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Okay, this is something that I thought of tonight, and I wanted to post on it to see if anyone else ever gets this feeling. Let me start off by saying that I love the sword, and I always have. I am lucky that the art that I think fits me is one of those that still uses it. I guess this makes me a "pretend samurai," but I don't really care. The thing that messes me up to think about is how much I've become attached to my weapons. Tonight in class we did some jo waza that was like shihonage, and jo tori that was like kotegaeshi, and then a patrol kata. For the jo work, I was using someone else's jo. I never thought this would bug me, but it did a bit. It bugs me that it bugged me, too. I've never been anything but practical and rational, but what I was feeling was more emotional than what I'm used to. Not to say that I cried, or even that I thought much of it at the time, but I felt something and that's more than normal. Actually, at the time I really didn't think about it at all, but I noticed afterwards that I felt different with their weapon. Anyway, I have many theories about why this was, but I'm not sure if any of them make real sense. I think that the way I treat my weapons could be described more as a sort of reverence, or even that they are objects of worship (in a non-religious way... if that's possible.) All that sanding, rubbing of oil and time spent using them has made them not only familiar, but has formed a sort of link with me. Anyway, that being said, I think that the real problem is that I would normally laugh at someone who told me that they had a relationship with a stick. I almost always end up defining myself by what I'm not, not what I think I am or would like to be, and sometimes that is challenged. I think things like "I don't want to be like BLANK or BLANK," but then sometimes I find that I really am. This is a good thing, and something that's fun to get all philosophical about. I think I learned something about myself when I felt funny about using someone else's jo, and I think that's cool; if a bit disconcerting. Even if it takes some getting used to that I'm "one of THOSE people," You know the ones; the ones who think that their stick is really somehow more than just a stick, the crazy ones. That's kind of what it feels like, makes me wonder what crazy people think of other crazy people.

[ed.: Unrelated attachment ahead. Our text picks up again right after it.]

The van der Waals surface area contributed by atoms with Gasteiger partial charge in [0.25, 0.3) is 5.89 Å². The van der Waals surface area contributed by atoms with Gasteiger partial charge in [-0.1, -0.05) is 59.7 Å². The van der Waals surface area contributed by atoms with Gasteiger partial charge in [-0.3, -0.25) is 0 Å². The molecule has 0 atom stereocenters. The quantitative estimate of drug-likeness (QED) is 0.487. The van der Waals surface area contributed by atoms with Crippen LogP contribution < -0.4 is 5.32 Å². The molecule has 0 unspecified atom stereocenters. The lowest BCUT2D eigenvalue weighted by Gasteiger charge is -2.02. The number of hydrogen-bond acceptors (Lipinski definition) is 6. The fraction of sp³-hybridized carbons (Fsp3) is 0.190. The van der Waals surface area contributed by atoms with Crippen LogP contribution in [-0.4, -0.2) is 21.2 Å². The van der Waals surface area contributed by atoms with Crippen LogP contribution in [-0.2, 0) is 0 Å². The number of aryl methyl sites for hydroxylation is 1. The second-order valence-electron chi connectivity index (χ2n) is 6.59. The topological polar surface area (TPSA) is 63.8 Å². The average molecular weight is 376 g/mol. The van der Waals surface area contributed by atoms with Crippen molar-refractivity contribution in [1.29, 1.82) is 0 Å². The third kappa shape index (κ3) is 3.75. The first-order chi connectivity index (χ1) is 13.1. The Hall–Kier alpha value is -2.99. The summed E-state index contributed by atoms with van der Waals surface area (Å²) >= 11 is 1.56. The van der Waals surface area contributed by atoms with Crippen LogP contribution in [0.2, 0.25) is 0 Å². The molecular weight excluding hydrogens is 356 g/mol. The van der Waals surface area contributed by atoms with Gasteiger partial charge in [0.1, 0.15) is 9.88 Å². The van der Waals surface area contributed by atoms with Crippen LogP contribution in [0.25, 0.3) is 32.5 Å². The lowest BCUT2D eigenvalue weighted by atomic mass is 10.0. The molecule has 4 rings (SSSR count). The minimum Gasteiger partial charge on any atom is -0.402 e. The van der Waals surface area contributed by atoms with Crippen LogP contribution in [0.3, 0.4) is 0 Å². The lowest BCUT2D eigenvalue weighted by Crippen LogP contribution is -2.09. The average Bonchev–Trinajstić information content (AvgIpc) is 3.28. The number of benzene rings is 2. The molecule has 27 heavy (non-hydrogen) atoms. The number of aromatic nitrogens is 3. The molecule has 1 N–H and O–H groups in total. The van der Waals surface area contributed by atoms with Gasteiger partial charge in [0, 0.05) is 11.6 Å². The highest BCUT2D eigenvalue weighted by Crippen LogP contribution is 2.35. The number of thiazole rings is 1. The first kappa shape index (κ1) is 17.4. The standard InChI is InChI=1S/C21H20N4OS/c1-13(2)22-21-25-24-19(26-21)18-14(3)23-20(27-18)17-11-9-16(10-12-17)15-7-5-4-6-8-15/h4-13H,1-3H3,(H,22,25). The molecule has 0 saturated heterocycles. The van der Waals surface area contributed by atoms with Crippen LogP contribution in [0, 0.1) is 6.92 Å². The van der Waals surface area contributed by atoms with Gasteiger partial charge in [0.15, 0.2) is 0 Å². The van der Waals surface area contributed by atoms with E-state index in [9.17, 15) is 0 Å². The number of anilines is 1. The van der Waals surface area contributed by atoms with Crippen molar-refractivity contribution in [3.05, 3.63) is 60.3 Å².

On a completely different note, before class started my instructor called me over to him to test his unbendable arm in seiza. It worked, no big surprise, but then he told me that he had read in a Dave Lowry book that it shouldn't work out of seiza. Weird. I'd never heard that before, and I love Mr. Lowry's books, so I wonder what happening there.